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3 Steps to Managing Screen Time During School Holidays

Updated: Feb 26

Dr Danielle Einstein shares her simple guide for dealing with screen time limits during the school holidays.

“Mum, can you take off my screen time limits now that it's school holidays?”

My son delivers this question in a sensitive tone, quite disarming to my motherly instincts. I can feel my mind and body tempting me to relax, as I contemplate the request. I want to give him a hug and I almost mouth “Sure.” My son’s eyes anticipate my answer…..

With the school holidays fast approaching and no homework left to do, you may have already been caught off guard by this question from your kids.

On the one hand, you want to be fair and let your child have some extra privileges during the holidays, but on the other, you are concerned that they will spend six weeks inside glued to their screen, rather than getting outside, being active and socialising, all of which are great for their physical and mental health.

As a Clinical Psychologist and mother of two teenagers, I am very familiar with this quandary, and suggest parents think it through now. Don't allow it to become an ongoing argument on the home front.

Here is a step-by-step guide for managing screen time limits during the school holidays.

  1. If and when your child asks you to remove their screen time limits, tell them this is not an option as more research is coming out to show the cumulative effects of screentime on their ability to function - their memory, the way they act and their ability to calm themselves down.

  2. Come back to them when you are doing something else pleasant. “You know, I thought about that request and decided that I am happy for you to have more screentime as long as it is after 3.30 pm each day, and you have included exercise in your day. I also need to see you leave your screen every 45 minutes to spend an hour off it. This means you will still be looking after your muscles (making sure they don't get sore, noticing if you are hungry and getting yourself some food) and also you will be a pleasant member of our house. I expect you to help with chores we have agreed on if you want this level of screen access." Then check in with what happens after a few days. The benefit of this is that they will have to get out and about and do things for the first part of the day, rather than choosing to start the day on a screen.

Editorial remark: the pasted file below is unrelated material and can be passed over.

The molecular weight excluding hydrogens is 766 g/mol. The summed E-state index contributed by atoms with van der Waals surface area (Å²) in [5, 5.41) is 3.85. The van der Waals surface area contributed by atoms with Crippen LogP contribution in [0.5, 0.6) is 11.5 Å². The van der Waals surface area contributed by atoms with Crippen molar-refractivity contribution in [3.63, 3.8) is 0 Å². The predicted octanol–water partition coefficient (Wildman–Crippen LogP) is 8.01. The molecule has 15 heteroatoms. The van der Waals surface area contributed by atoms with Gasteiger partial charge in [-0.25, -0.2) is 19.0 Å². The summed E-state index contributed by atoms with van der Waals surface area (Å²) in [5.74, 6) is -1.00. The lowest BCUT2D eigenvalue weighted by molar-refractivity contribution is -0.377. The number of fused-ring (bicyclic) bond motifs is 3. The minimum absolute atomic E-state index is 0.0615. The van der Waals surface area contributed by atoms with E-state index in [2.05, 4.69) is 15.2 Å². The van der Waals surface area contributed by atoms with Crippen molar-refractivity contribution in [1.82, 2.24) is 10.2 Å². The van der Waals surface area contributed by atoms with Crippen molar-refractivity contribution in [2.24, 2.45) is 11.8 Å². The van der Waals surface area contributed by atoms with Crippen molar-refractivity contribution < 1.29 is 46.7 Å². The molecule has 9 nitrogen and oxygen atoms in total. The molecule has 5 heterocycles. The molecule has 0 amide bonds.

3. Remind your child that there will be days of no devices because there are other plans. You don’t want to find that they refuse to join in because it is after 3.30 pm. Screens need to remain a second priority to real-life activity.

For more help and support on tackling screen use with your kids, grab a copy of The Dip - a practical guide full of simple strategies and straightforward advice, and like The Dip Community on Facebook.

Dr Danielle Einstein is a clinical psychologist, researcher and author specialising in understanding the impact of devices on mental health in teenagers. She is an Adjunct Fellow at Macquarie University. Danielle is the creator of The Dip - a practical guide to taking control of screen addiction and reconnecting your family.


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